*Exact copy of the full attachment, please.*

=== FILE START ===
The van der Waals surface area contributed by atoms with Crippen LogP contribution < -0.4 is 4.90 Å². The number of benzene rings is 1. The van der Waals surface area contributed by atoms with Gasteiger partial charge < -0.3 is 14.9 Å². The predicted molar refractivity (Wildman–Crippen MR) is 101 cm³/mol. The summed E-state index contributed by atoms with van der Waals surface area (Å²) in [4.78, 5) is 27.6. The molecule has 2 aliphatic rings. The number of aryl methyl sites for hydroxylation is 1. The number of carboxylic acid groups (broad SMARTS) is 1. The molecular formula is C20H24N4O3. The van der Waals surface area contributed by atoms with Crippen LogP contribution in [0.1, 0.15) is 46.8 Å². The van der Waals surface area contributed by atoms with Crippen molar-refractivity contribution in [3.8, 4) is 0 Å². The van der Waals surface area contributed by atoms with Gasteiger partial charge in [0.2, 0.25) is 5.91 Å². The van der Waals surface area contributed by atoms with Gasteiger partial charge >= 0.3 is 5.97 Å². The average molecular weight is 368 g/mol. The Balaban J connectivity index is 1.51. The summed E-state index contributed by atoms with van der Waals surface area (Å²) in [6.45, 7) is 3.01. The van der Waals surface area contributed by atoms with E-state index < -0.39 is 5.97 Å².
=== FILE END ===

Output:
The van der Waals surface area contributed by atoms with Crippen LogP contribution < -0.4 is 4.90 Å². The number of benzene rings is 1. The van der Waals surface area contributed by atoms with Gasteiger partial charge < -0.3 is 14.9 Å². The predicted molar refractivity (Wildman–Crippen MR) is 101 cm³/mol. The summed E-state index contributed by atoms with van der Waals surface area (Å²) in [4.78, 5) is 27.6. The molecule has 2 aliphatic rings. The number of aryl methyl sites for hydroxylation is 1. The number of carboxylic acid groups (broad SMARTS) is 1. The molecular formula is C20H24N4O3. The van der Waals surface area contributed by atoms with Crippen LogP contribution in [0.1, 0.15) is 46.8 Å². The van der Waals surface area contributed by atoms with Crippen molar-refractivity contribution in [3.8, 4) is 0 Å². The van der Waals surface area contributed by atoms with Gasteiger partial charge in [0.2, 0.25) is 5.91 Å². The van der Waals surface area contributed by atoms with Gasteiger partial charge >= 0.3 is 5.97 Å². The average molecular weight is 368 g/mol. The Balaban J connectivity index is 1.51. The summed E-state index contributed by atoms with van der Waals surface area (Å²) in [6.45, 7) is 3.01. The van der Waals surface area contributed by atoms with E-state index < -0.39 is 5.97 Å².